Conductor of the Underground Railroad for eight years, Harriet Tubman famously boasted that she could say what most conductors couldn't: "I never run my train off the track and I never lost a passenger." The quote fits with the popular image of Tubman as the courageous, inspired "Moses of Her People," yet Humez, a professor of women's studies and scholar of African-American spiritual autobiography, argues that the edifice of Tubman iconography has concealed the woman herself. Humez has assembled a trove of primary source documents-letters, diaries, memorials, speeches, articles, meeting minutes and testimonies-that create a more intimate portrait of Tubman. But instead of interpreting the rich materials she has collected, Humez offers a biography of Tubman and then includes a scholarly article asserting that since Tubman was illiterate, and her stories and correspondence have been recorded by others, "such texts cannot be read at face value" and must be understood to have undergone at least minimal changes from the author's original statements.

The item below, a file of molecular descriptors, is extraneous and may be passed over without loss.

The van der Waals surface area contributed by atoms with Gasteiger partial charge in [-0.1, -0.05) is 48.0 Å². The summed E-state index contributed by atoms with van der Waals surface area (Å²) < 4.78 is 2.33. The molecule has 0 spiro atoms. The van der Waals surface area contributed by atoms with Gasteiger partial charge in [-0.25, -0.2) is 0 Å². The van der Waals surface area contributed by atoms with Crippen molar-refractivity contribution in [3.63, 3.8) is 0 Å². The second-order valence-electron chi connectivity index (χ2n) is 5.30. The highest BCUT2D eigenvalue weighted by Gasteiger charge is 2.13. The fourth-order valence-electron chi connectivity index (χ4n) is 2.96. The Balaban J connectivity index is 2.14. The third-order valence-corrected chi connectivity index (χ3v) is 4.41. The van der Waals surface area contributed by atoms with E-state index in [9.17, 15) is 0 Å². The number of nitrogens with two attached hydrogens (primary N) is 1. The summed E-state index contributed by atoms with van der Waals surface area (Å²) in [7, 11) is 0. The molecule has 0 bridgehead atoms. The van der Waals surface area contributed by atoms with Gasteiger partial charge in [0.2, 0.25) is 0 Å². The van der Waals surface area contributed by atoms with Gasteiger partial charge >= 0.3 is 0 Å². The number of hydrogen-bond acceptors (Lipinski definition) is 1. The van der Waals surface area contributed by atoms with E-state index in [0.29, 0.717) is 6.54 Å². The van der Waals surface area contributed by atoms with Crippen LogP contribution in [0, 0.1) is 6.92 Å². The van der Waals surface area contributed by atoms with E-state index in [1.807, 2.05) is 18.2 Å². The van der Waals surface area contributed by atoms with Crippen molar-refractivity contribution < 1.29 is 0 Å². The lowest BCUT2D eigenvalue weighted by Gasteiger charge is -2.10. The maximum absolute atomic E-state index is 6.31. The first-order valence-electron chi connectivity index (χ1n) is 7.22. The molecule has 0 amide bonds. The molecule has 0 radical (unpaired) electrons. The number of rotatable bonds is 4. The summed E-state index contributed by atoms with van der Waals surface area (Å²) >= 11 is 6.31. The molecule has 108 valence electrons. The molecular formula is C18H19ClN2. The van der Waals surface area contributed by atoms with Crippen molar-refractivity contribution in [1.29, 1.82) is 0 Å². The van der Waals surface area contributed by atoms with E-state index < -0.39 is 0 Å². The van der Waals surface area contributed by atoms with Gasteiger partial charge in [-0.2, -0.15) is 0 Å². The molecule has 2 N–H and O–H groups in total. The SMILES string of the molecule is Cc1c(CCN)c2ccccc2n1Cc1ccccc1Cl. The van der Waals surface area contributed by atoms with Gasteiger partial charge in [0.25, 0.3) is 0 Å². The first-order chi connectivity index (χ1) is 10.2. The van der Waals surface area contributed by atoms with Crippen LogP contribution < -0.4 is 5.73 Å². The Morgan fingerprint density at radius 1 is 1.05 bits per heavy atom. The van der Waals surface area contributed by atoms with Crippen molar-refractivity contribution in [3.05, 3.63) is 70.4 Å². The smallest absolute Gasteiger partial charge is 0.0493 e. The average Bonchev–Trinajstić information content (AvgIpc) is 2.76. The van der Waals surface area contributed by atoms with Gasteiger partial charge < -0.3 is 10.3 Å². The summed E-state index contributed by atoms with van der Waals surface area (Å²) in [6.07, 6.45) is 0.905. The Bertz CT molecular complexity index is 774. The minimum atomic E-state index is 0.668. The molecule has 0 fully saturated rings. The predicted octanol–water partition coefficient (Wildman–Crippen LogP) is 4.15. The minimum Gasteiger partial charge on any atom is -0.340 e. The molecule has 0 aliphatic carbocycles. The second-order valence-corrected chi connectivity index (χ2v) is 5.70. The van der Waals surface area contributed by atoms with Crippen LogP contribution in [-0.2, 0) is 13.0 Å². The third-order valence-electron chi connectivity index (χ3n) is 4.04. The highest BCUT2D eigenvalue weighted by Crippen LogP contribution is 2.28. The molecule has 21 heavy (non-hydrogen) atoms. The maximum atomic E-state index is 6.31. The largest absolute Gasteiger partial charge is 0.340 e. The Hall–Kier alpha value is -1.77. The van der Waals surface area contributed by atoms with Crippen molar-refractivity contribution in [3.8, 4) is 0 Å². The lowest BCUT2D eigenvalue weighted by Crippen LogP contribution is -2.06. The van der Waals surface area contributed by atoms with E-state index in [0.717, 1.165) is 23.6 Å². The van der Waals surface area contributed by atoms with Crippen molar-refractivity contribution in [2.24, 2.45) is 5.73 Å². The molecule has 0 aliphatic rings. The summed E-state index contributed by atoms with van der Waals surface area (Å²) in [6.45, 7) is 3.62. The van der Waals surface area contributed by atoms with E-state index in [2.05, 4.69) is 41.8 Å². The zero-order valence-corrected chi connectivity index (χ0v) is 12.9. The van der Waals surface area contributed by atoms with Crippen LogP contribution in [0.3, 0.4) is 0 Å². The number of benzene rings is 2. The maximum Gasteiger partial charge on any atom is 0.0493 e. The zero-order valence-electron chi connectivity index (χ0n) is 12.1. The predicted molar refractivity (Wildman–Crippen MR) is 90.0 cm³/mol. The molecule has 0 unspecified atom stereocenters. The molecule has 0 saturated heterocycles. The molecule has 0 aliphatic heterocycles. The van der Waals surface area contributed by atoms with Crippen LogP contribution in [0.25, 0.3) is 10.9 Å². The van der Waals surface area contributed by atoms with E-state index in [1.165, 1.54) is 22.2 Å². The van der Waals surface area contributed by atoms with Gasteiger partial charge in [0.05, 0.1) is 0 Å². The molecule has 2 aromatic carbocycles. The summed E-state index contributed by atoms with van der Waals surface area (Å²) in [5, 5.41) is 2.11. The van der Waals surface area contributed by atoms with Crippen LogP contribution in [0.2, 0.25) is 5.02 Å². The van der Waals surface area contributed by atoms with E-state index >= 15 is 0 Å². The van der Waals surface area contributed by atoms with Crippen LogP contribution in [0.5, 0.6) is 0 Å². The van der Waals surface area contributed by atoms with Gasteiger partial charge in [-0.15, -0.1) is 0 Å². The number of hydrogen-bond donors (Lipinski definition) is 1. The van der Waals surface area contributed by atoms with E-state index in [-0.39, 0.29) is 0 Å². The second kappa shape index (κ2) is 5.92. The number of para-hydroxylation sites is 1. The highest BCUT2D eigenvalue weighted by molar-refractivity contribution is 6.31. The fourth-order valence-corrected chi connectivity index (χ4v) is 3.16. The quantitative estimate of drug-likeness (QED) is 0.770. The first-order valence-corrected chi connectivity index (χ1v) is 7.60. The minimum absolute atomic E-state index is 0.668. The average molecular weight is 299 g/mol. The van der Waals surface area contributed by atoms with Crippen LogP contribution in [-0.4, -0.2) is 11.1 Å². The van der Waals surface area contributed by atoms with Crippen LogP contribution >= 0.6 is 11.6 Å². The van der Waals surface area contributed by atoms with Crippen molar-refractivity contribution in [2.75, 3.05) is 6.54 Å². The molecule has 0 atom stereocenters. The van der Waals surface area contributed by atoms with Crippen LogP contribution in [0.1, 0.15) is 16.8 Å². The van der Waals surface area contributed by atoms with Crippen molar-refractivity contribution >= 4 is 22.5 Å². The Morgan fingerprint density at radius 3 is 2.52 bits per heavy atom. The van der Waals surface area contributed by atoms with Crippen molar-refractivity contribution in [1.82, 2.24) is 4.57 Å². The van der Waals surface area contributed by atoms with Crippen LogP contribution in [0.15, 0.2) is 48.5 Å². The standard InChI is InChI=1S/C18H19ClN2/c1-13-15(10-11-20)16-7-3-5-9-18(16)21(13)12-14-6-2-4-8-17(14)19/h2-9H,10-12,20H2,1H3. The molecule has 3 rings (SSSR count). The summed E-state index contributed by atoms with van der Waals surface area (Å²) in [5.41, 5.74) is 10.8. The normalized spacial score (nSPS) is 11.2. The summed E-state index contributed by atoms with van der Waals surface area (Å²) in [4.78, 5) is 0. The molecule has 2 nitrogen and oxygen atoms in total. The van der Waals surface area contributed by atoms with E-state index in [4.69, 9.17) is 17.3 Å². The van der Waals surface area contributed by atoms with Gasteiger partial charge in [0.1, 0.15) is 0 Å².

Although Humez's prose lacks narrative flair, she aptly places Tubman in a broad historical context, documenting her relations to John Brown, Sojourner Truth, Abraham Lincoln, Frederic Douglass, Northern abolitionists and the nascent women's movement. The book is at its best in the last two primary-source sections. Through Tubman's documented words and the observations of others, "Aunt Harriet" emerges as an even more charismatic figure than American history has allowed: profoundly spiritual, irreverent, witty, wise, impoverished and ultimately neglected by the Union she defended. —Publishers Weekly

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AALBC.com's 25 Best Selling Books


 

Fiction

#1 - Justify My Thug by Wahida Clark
#2 - Flyy Girl by Omar Tyree
#3 - Head Bangers: An APF Sexcapade by Zane